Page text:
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Vocal Training – Online Vocal Training Tips

By: Aaron Anastasi
Founder: and The Singing Guide 

Some part of you may be thinking, “C’mon. Vocal training? What’s to train? I use my voice all the time, without training, and, when it comes to singing, you can either sing or you can’t. Right?” The good news is that that is partially true. Because you talk all the time, you are already naturally working on mid- to lower-range, which is great.

But, I’m guessing you don’t want to always be stuck singing around your middle register. You want to be able to sing high notes, as well as low notes, clearly, powerfully and on key.

The untrue part of the statement is that you can either sing or you can’t. While natural talent definitely plays a role in singing ability, you can learn to sing better whether your singing voice is good right now or not. You just need the right information and the right exercises. And it’s not something that will take a lifetime to develop. You would be surprised how quickly you can develop your voice into a beautiful instrument. Again, you just need the right training.

You’re smart enough to know that anything you want to do well in life takes training. And singing is no different. There are muscles in your throat, your voice box, that need to be developed and there are techniques to be learned. But the good news is that you can get there, and you can get there with less work and less time than you probably think, with the proper information and training.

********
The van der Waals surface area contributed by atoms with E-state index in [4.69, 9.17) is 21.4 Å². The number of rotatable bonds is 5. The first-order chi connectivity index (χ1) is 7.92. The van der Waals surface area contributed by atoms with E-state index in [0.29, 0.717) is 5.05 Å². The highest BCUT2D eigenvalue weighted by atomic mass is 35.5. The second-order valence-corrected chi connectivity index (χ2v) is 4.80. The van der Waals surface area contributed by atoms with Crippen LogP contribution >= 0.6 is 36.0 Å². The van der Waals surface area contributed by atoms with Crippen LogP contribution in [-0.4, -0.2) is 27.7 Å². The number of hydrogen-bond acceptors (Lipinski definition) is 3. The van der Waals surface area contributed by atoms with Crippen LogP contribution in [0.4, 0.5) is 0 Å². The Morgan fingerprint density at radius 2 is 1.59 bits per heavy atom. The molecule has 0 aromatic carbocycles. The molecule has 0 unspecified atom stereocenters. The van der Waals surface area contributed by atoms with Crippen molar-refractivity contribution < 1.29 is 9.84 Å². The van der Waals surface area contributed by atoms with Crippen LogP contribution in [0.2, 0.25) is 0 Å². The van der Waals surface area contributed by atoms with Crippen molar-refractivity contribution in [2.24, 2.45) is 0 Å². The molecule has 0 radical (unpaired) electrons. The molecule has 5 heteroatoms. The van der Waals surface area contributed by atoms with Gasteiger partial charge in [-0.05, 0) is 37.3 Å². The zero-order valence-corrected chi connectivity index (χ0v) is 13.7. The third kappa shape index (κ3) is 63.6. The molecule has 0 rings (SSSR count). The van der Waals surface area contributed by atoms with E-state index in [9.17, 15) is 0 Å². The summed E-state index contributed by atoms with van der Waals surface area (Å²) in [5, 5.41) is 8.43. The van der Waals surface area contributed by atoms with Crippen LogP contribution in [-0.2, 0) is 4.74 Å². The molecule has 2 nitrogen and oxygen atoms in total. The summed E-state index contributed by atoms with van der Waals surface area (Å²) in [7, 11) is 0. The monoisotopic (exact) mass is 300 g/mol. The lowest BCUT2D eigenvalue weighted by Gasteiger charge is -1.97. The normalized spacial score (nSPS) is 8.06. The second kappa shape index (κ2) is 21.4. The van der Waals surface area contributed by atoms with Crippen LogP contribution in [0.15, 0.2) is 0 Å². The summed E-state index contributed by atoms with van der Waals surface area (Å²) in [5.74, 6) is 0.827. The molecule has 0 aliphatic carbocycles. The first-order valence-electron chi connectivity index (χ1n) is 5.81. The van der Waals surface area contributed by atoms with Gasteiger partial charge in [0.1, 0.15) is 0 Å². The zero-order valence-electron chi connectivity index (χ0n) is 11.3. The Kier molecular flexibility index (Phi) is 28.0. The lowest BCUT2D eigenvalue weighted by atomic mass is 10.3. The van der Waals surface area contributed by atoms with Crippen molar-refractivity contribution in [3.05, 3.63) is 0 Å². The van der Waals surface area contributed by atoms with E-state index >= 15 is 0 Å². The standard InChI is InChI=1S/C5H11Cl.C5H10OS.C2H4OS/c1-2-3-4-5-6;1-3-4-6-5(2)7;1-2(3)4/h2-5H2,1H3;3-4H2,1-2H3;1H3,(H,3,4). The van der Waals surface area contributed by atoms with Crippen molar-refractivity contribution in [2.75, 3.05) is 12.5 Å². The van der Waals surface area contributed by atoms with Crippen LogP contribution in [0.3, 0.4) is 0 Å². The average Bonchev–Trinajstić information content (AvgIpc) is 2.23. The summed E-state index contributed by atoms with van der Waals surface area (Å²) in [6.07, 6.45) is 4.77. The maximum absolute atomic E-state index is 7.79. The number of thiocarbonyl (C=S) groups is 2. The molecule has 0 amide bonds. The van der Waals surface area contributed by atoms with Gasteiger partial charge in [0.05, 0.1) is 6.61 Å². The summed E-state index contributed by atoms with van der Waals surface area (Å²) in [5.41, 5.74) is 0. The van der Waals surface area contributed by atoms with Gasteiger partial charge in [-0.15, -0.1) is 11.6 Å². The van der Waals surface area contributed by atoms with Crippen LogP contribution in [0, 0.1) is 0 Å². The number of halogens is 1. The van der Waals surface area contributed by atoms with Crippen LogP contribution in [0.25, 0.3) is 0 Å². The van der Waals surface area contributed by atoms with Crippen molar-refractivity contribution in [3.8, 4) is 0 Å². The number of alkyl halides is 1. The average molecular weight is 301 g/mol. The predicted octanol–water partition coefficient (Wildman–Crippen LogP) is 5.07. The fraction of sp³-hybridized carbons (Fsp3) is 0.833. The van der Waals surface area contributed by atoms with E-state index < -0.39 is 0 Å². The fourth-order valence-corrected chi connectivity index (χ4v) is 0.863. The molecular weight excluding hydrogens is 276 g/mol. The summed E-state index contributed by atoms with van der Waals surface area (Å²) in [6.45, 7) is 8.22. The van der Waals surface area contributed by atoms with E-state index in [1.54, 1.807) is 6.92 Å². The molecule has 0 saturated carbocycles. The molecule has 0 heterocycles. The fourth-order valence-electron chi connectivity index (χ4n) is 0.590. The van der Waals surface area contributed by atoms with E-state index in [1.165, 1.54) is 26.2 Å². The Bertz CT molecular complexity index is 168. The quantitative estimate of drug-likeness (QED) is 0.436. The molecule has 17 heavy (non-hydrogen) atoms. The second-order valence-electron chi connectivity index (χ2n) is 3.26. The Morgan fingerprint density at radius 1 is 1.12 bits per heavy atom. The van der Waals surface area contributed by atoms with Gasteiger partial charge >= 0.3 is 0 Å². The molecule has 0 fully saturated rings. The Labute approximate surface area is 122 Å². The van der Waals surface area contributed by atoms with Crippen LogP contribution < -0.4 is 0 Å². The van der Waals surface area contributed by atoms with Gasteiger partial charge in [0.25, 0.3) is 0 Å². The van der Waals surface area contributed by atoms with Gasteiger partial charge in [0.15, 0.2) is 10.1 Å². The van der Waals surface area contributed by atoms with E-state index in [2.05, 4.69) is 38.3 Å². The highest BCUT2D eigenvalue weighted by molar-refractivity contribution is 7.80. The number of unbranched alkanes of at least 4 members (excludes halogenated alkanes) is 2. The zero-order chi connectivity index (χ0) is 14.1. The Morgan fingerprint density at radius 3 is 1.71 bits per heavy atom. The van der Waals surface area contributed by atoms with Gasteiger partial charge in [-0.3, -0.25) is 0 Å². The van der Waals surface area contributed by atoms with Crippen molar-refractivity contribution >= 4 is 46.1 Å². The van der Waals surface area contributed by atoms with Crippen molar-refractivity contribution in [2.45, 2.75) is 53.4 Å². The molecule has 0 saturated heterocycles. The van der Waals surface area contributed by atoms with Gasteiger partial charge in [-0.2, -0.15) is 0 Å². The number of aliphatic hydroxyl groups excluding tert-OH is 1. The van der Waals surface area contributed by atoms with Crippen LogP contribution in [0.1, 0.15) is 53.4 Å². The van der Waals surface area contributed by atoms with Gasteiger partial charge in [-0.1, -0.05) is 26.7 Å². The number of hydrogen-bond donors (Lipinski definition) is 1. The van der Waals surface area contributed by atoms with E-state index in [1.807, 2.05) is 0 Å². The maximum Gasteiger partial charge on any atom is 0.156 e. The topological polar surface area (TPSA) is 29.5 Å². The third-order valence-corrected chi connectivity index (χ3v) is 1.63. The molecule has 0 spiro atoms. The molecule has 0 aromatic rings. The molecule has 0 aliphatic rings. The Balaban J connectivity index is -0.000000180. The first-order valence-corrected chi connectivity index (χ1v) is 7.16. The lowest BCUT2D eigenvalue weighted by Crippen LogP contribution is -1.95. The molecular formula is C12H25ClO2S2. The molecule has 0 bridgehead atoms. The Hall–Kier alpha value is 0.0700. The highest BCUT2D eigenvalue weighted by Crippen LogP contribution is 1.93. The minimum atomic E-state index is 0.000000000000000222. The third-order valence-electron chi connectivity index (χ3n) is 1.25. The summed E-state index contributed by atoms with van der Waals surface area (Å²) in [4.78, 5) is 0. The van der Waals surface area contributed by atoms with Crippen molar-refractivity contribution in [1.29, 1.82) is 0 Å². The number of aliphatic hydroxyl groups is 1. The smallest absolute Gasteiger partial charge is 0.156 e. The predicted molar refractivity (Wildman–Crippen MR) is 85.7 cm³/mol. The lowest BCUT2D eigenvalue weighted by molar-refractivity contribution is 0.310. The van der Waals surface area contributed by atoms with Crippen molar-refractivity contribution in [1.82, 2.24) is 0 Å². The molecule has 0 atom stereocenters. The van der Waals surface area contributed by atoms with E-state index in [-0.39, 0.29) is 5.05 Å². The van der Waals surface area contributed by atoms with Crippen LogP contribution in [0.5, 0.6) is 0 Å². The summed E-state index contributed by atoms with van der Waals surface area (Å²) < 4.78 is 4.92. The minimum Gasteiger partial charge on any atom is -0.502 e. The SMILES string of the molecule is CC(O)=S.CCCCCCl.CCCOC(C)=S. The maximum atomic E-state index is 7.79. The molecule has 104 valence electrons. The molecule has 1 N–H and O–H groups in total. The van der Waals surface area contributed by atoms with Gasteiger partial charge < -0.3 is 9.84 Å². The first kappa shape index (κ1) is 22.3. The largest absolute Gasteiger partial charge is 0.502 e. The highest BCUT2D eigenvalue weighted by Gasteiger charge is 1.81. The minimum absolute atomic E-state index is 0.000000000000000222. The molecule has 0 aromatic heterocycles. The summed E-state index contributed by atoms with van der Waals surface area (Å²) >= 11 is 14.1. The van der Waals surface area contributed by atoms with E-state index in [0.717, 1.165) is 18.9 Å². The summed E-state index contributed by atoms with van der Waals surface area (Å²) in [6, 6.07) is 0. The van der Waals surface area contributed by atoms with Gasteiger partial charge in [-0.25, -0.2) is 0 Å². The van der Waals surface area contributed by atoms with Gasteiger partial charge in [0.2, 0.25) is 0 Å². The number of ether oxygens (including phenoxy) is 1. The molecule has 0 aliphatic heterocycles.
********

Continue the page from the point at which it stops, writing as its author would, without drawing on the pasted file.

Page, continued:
In this article you will discover:

  • Where to start with vocal training whether you’re new to singing or a seasoned veteran (along with one exercise!)
  • How to protect your voice and expand your range
  • One great universal vocal warm up and one more advanced singing exercise to get you on your way to a better singing voice, faster.


It may surprise you to know just how much your posture affects your singing. It’s an afterthought at best for most singers, but before you get that part right, all the other training in the world won’t help you. All right, that may be a little extreme, but hyperbole is great for making a point!

Your posture affects two major things that affect your singing. First, slouchy, bad posture will make you tense, normally in your neck and shoulders and sometimes your back. Tension, like posture, will prevent you from maintaining good breath support, singing on pitch and hitting higher notes with power and clarity.

So, what is proper posture? I’m glad you asked! If you stand up against a wall with your head, shoulders, backside and heels up against the wall, you’ll have a pretty good idea what it feels like to have proper posture. In fact, it’s a great exercise to get in this position a few times a day for several days to help you remember (muscle memory) what it feels like, and you can mimic it when you’re sitting, walking or standing throughout the day.